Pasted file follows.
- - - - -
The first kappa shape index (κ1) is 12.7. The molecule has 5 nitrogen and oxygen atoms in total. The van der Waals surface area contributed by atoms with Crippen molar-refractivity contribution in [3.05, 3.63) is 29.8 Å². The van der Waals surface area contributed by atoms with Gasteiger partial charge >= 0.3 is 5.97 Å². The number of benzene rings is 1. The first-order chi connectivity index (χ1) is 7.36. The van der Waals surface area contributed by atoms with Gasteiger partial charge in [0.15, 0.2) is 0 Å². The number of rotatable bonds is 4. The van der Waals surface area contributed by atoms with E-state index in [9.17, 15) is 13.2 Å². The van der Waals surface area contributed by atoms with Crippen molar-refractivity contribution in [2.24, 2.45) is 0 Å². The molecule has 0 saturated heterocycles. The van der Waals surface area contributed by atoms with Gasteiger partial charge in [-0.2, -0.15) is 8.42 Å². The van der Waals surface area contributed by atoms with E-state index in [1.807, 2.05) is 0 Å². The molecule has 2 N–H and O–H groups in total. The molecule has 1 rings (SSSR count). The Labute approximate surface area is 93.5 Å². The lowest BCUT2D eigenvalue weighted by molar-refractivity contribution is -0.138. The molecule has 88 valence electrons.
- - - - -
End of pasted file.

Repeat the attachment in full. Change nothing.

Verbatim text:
The first kappa shape index (κ1) is 12.7. The molecule has 5 nitrogen and oxygen atoms in total. The van der Waals surface area contributed by atoms with Crippen molar-refractivity contribution in [3.05, 3.63) is 29.8 Å². The van der Waals surface area contributed by atoms with Gasteiger partial charge >= 0.3 is 5.97 Å². The number of benzene rings is 1. The first-order chi connectivity index (χ1) is 7.36. The van der Waals surface area contributed by atoms with Gasteiger partial charge in [0.15, 0.2) is 0 Å². The number of rotatable bonds is 4. The van der Waals surface area contributed by atoms with E-state index in [9.17, 15) is 13.2 Å². The van der Waals surface area contributed by atoms with Crippen molar-refractivity contribution in [2.24, 2.45) is 0 Å². The molecule has 0 saturated heterocycles. The van der Waals surface area contributed by atoms with Gasteiger partial charge in [-0.2, -0.15) is 8.42 Å². The van der Waals surface area contributed by atoms with E-state index in [1.807, 2.05) is 0 Å². The molecule has 2 N–H and O–H groups in total. The molecule has 1 rings (SSSR count). The Labute approximate surface area is 93.5 Å². The lowest BCUT2D eigenvalue weighted by molar-refractivity contribution is -0.138. The molecule has 88 valence electrons.